Picking up Nickels

Tuesday, September 12, 2006

Funeral Costs: Do your homework

We had a death in the family recently, which has cut back on my blogging a bit. However, it did make me want to discuss some things that everyone should consider when they are planning a funeral for a loved one.

This may not seem like the time to be concerned about money, but it is important to make sure you do not spend beyond your means for such an expensive purchase. According to the Federal Trade Commission (FTC), a typical funeral costs about $6,000, and many funerals cost $10,000 or more. Spending such a large amount of money is certainly a good incentive to compare prices and negotiate the best deal that you can.

Since the death of a loved one can be a very emotional time, it is not difficult to be coerced into spending far more on funeral arrangements than budgets and common sense allow. Some people may want to give the deceased a lavish funeral to show everyone how much they were loved or they may be pressured to overspend by a family member or funeral home. So where do you begin?

The first thing to do when discussing funeral arrangements with a funeral home is to ask for a written price list. Under the FTC's Funeral Rule, the funeral home must give you a written price list that shows the goods and services that they offer. This list will be invaluable to you when choosing the items and services that are important to you. For more information on the Funeral Rule, check out the FTC publication, Funerals: A Consumer Guide.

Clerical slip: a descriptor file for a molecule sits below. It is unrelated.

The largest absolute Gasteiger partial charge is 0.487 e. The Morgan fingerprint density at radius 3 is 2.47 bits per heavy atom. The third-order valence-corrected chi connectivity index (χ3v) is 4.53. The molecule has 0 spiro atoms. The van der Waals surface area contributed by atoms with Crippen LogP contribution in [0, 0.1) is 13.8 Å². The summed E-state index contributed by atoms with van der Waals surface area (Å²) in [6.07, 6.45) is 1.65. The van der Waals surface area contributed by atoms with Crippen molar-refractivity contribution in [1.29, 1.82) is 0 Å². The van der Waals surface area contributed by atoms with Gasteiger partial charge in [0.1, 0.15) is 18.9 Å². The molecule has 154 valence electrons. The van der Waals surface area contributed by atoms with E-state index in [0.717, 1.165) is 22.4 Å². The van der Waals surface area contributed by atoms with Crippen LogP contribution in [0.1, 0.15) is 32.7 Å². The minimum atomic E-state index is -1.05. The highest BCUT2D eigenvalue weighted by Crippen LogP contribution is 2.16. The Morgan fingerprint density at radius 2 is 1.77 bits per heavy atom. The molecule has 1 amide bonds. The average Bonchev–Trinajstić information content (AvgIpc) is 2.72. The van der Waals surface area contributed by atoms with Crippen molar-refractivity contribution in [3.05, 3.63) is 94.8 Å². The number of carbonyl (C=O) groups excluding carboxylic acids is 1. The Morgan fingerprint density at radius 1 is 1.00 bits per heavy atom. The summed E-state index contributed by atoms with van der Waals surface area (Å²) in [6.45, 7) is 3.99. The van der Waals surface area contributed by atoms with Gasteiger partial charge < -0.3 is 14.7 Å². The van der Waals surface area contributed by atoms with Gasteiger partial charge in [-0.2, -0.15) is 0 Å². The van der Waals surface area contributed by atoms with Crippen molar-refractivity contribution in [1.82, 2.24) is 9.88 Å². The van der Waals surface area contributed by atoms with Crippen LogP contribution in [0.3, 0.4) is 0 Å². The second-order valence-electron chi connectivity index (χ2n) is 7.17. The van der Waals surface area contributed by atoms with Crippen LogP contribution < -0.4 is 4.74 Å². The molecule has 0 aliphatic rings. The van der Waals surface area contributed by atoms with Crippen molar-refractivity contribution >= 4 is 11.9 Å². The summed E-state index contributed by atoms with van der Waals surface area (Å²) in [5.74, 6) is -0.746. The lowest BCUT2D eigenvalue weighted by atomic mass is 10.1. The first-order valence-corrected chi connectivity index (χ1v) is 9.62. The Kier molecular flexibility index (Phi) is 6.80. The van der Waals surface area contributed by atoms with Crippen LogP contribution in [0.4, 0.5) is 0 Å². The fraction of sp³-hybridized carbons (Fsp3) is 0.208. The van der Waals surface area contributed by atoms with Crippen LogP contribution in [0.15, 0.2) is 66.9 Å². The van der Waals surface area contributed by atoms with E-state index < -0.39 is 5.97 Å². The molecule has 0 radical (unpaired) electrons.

Another good consumer resource is the Funeral Consumers Alliance web site, funerals.org. They have quite a bit of good information on funeral planning, including a How to Read a General Price List guide.

In my opinion, the best way to approach this subject is to discuss your own funeral wishes with your loved ones while you are still among the living. Before my grandmother died earlier this year, she told us that she did not want a viewing or any other elaborate funeral arrangements. She wanted to be cremated and insisted upon a small church service followed by a family dinner, and that's exactly what we did. When it's my turn, I also want to keep things simple and inexpensive.

When my time comes, I wonder if my sons will do their homework and decide to buy a casket or urn at Costco (Caskets, for less, at Costco)? That works for me, as long as Costco had the best price.

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